To the editor:
In his Monday letter, pastor Mike Robinson argues that a God exists because order cannot come from disorder, uniformity cannot come from the accidental, and design cannot come from chaos. This argument is only a more descriptive version of the old “you can’t have something from nothing” argument for the reason that a God exists.
Well, pastor, if this is true and you can’t have something from nothing, then where did “God” come from? This must be one of those logic-defying “mysteries” that religious people have no answer for, but insist must be believed anyway.
Although it is true that millions of people have no problem ditching their logic and reasoning skills in favor of supernatural beliefs, I’m happy to report that there are many millions of others who refuse to do so, and this number is growing. Given the choice of relying on invisible supernatural beings to guide one’s life or relying on one’s own intellect and rationality to do the same, more and more of us are choosing the latter.
So, pastor, believe what you want, but, hey, if you ever get a chance to meet the someone or something that created your God (remember, you can’t have something from nothing) I would like to have his/her/its contact information so I could give him/her/it a critique of God’s job performance on Earth thus far. I’ll be waiting.
To the editor:
I would like to commend Bill Bukovi for his letter to the editor in Sunday’s Review-Journal, “Let’s stop the ‘teacher hate’ rhetoric,” and Michael Harrison for his letter in Monday’s Review-Journal, “Once again, state shortchanges teachers.” I agree wholeheartedly with both letters and find it hard to comprehend our state’s reluctance to increase teacher pay while planning to increase the pay for District Court judges and state Supreme Court justices by 23 and 21 percent, respectively.
I think it only fair that if 2-plus percent is adequate raise for teachers, then that same percentage should be the maximum limit for all raises to all of the elected positions in our state. After all, the folks seeking these elected positions were willing to accept the current pay when they ran for election.
To the editor:
Regarding Monday’s letter from teacher Michael Harrison complaining about the pay raises passed by the Legislature: I’d take any raise myself. Deal with it.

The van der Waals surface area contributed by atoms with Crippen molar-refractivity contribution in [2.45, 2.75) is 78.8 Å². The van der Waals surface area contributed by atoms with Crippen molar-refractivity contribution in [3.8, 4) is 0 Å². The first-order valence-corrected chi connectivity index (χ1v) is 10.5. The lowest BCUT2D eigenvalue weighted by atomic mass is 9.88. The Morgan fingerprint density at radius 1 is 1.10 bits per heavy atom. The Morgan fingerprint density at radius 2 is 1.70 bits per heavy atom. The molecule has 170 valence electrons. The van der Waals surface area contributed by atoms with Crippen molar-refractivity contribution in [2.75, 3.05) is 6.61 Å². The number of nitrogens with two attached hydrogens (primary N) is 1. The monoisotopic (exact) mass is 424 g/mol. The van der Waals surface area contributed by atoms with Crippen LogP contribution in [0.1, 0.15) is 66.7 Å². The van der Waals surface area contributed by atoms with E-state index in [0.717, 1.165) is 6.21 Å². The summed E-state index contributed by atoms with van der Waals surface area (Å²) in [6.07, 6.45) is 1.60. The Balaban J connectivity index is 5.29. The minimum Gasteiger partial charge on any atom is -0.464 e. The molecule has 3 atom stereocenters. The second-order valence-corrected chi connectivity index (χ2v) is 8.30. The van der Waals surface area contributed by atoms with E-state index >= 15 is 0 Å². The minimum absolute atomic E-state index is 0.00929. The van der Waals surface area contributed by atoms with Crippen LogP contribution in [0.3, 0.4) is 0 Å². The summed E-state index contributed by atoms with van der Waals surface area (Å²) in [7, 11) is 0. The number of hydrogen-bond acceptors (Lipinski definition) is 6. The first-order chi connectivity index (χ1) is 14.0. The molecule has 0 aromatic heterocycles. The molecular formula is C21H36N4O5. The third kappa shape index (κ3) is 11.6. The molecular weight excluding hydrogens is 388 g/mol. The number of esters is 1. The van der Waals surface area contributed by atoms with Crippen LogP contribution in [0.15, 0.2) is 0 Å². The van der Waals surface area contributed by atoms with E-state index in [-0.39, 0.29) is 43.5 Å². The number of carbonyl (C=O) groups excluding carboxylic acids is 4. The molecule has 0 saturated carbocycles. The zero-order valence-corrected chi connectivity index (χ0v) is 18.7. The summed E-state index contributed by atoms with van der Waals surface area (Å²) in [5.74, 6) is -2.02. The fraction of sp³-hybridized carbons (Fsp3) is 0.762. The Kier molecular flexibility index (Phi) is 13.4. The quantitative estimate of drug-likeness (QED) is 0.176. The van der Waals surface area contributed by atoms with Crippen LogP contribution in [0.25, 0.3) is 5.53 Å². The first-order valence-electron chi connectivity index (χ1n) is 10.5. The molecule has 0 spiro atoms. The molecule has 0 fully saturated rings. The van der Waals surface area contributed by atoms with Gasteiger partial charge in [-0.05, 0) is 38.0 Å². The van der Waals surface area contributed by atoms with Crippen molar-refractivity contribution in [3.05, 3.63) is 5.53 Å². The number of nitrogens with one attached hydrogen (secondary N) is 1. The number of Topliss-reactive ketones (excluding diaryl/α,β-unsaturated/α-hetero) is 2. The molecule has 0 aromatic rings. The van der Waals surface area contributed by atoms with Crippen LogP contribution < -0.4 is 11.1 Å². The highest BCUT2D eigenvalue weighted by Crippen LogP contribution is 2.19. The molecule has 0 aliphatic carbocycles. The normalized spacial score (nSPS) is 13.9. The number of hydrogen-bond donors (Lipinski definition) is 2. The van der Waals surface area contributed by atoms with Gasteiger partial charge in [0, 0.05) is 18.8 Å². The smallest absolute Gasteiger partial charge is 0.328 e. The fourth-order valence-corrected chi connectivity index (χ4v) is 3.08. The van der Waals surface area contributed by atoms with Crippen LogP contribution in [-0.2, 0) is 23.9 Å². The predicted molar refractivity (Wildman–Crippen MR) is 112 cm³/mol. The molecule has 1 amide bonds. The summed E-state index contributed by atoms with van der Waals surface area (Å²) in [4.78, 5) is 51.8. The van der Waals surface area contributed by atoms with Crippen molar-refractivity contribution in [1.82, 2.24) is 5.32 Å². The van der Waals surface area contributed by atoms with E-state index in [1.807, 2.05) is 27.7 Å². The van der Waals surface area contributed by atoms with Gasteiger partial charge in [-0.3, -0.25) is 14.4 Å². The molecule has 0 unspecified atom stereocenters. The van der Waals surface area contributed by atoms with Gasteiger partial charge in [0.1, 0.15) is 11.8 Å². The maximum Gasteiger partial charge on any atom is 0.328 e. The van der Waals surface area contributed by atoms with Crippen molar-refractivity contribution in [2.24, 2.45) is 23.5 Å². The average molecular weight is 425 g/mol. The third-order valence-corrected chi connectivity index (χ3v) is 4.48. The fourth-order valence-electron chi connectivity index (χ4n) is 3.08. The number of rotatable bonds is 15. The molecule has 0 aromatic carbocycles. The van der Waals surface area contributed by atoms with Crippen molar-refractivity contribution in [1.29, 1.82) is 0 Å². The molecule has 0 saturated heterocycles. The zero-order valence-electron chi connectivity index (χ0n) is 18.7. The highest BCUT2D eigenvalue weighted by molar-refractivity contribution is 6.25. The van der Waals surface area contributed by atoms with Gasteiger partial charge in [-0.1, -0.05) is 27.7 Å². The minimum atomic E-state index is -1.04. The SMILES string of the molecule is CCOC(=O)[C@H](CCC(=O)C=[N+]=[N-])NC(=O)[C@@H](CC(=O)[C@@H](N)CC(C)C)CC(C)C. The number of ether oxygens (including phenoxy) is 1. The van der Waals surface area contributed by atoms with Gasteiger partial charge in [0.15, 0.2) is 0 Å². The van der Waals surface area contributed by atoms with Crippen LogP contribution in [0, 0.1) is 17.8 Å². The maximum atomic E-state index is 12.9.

My husband and I retired to Las Vegas almost 13 years ago. At that time, we were able to live on my husband’s retirement check. Now it takes that plus my Social Security check and half my husband’s.
We are both in our 70s. We paid taxes all our married lives — school taxes being the largest of all taxes. So I figured we paid school taxes for other people’s children and then our own children. Yet, at our age, we are still paying the school taxes of everyone else’s children again — and it is again the largest part of our tax bill.
Being on a fixed income, we’ve had to adjust to every increase in every utility bill and anything else it takes to live. But we suck it up, pay and make do with what we have. I sure could use a new car, new carpeting, the house painted, etc. But each one has to wait its turn until we can work it into our budget.
Gee, if I didn’t have to pay all those school taxes, my wants would be satisfied sooner. But I’m making do with what we have. I love living here and enjoy retirement, whether that includes getting needed things or not.
Mr. Harrison made his choices. I’m sorry it’s so hard for him, but we’ve all had to do our thing and go on.
NORTH LAS VEGAS
Serve the law
To the editor:
Do judges sitting on the bench serve the people or do they serve the law? In my humble opinion, they should be serving the law. If the outcome of serving the law does not please the people, it should be the law that is changed, not the judge.
The manner we now use to select our judges, competitive elections, encourages just the opposite. An unpopular decision, regardless of the law, is used by an opponent against the incumbent. That makes us a society of men, not a society of laws.
Still, I can’t argue against having the people’s participation help determine who sits on the bench. This leaves the dilemma of how to serve the law while keeping the people involved. I suggest that judges be appointed, yet after a year face retention elections. Judges standing for retention are not beholden to those who appointed them. Not on the bench by popular election, they are not beholden to the people. They are totally beholden to the law.
The “fourth estate” has the responsibility to publish the record of the judges standing for retention. While groups will campaign for and against retention, judges, beholden only to the law, need stand only on their record. Perhaps then the people will become more attuned to the law and not who is on the bench.
Terry E. Peele